About E. coli

From the nation’s leading law firm representing victims of E. coli and other foodborne illness outbreaks.


Baugher's Apple Cider E. coli Outbreak

Baugher’s apple cider was determined to be the source of an E. coli O157:H7 outbreak among Maryland residents in early November of 2010. The unpasteurized cider was produced by Baugher’s Orchard & Farm of Westminster, MD, which recalled all its apple cider for potential E. coli contamination on November 5.

The Maryland Department of Health and Mental Hygiene (DHMH) warned local consumers to avoid unpasteurized Baugher’s apple cider on November 4 after determining that seven people, including three who had been hospitalized, had become infected with E. coli after consuming apple cider produced by Baugher’s.

Fruit and vegetable juices can become contaminated with E. coli before processing. E. coli outbreaks have been traced to fresh apple cider even when steps such as brushing and washing apples have been taken to reduce the opportunity for bacterial contamination.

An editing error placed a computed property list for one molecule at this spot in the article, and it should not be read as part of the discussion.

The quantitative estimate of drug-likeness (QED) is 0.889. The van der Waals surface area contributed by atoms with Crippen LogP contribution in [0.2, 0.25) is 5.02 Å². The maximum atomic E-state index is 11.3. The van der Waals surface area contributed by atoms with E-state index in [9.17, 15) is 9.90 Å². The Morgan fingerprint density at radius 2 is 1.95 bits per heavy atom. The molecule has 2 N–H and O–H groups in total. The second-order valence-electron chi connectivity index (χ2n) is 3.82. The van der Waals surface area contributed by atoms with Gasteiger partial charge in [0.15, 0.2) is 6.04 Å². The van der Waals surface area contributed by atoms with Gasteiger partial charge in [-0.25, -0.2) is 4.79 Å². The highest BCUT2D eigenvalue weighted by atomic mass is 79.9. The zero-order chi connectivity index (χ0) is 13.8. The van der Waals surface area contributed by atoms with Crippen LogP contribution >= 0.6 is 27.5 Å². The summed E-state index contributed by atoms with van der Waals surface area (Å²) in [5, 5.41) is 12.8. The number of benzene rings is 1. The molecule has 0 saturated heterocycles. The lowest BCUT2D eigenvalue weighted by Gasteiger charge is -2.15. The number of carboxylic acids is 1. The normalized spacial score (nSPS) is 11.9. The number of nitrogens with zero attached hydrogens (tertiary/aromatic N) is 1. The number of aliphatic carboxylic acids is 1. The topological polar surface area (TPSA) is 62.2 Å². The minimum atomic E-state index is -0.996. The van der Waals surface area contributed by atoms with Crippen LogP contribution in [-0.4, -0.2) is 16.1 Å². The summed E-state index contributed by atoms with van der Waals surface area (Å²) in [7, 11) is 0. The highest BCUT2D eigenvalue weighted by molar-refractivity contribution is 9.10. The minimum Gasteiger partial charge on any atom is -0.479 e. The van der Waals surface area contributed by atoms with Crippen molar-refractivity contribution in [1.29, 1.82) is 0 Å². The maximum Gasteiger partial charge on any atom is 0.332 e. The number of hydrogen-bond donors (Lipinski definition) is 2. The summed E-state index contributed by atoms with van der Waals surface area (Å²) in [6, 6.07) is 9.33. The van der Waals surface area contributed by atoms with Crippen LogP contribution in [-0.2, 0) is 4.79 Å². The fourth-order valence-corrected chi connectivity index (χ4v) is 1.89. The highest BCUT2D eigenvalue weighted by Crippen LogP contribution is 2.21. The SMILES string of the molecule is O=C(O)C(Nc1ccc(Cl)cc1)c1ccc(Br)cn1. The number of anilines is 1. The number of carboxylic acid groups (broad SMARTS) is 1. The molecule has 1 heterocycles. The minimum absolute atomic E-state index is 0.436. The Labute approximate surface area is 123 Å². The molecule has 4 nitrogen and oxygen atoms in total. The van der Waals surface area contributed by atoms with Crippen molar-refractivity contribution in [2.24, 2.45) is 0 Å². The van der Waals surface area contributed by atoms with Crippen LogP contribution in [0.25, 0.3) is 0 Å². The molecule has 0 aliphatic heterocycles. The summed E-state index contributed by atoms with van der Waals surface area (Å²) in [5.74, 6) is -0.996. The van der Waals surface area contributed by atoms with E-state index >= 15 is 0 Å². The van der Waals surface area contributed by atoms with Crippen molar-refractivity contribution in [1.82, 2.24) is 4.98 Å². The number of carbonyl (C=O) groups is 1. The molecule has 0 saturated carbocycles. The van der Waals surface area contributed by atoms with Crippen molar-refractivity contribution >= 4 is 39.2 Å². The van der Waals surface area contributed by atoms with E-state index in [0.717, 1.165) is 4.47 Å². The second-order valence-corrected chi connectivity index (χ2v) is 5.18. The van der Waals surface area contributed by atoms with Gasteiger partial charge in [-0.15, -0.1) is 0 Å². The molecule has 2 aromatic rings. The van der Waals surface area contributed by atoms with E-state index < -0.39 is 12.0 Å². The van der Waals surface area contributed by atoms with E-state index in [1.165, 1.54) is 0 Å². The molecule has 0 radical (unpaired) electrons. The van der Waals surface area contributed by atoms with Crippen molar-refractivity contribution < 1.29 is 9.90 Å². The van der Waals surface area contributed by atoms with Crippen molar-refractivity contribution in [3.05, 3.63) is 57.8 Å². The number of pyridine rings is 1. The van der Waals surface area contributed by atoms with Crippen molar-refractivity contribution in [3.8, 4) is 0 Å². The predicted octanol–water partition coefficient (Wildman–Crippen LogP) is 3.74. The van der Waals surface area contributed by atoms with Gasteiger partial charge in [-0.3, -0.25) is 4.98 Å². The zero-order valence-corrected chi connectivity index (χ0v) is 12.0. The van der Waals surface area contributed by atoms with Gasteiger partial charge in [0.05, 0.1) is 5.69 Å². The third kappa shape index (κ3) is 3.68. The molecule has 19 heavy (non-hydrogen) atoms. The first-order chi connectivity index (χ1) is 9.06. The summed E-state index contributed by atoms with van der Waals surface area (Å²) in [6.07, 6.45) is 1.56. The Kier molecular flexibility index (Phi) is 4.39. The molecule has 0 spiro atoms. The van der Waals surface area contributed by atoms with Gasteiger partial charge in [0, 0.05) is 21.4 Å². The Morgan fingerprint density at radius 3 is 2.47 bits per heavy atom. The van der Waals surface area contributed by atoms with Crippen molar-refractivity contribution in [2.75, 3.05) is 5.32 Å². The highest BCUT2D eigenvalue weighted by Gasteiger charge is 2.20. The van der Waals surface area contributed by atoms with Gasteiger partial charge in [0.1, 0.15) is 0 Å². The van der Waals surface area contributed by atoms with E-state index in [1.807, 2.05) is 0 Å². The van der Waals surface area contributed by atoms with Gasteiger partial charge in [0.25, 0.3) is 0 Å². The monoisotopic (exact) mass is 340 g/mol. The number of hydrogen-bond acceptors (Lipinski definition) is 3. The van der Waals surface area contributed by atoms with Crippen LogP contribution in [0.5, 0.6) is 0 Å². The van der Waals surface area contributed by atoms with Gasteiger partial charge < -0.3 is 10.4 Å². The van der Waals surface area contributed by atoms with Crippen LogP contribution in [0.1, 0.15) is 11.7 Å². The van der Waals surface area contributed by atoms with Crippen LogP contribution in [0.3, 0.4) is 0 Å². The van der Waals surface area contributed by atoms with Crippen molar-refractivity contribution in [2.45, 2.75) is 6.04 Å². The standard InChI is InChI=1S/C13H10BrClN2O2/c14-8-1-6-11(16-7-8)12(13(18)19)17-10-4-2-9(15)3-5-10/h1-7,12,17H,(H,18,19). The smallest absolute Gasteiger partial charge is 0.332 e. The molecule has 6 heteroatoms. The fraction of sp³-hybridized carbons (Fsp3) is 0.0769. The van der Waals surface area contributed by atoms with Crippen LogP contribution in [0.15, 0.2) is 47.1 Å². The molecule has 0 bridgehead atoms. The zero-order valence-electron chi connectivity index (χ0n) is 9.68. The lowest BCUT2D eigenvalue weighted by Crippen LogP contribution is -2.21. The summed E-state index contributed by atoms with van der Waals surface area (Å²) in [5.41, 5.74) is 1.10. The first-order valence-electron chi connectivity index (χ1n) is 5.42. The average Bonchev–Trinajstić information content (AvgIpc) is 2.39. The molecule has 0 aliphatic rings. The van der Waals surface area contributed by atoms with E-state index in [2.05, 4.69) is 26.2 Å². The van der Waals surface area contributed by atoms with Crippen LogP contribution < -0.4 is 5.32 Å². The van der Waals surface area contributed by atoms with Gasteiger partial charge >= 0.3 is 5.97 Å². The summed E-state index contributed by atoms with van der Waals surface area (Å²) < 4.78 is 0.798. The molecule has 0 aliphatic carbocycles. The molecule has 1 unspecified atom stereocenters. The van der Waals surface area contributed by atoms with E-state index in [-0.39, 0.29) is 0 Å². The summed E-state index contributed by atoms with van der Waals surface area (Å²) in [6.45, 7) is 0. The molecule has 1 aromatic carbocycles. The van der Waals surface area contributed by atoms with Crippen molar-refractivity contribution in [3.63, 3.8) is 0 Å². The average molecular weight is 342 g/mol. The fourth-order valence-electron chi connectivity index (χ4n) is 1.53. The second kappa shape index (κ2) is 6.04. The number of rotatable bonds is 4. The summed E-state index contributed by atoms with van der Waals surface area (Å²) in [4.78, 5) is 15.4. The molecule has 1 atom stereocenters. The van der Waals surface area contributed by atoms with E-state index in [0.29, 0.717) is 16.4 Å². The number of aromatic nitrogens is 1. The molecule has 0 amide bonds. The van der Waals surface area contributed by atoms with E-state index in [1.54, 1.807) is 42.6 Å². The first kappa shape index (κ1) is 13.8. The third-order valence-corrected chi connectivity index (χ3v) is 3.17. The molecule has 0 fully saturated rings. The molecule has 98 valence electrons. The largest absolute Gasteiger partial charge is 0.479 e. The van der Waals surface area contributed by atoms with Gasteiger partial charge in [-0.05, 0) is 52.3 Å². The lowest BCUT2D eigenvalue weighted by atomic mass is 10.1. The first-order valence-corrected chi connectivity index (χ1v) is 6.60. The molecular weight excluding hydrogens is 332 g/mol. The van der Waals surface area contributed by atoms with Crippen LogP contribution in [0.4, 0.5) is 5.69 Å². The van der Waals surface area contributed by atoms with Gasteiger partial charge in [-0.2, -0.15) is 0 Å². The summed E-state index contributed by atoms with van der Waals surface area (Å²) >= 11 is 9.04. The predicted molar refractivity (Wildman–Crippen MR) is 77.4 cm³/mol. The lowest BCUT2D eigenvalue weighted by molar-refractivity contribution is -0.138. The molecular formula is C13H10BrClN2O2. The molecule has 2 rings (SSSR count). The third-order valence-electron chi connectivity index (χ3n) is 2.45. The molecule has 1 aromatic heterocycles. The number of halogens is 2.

The use of “down” apples, or apples that have fallen to the ground before being harvested, is a risk factor for E. coli contamination since animals – like deer – that shed E. coli can forage for food in orchard areas and fruit can fall in animal feces as it drops from trees. Juice that has been pasteurized or has received other treatment, such as UV irradiation, surface treatment, or high pressure treatment is safe to drink. Juice that has not received such treatment may be contaminated with E. coli or other pathogens.

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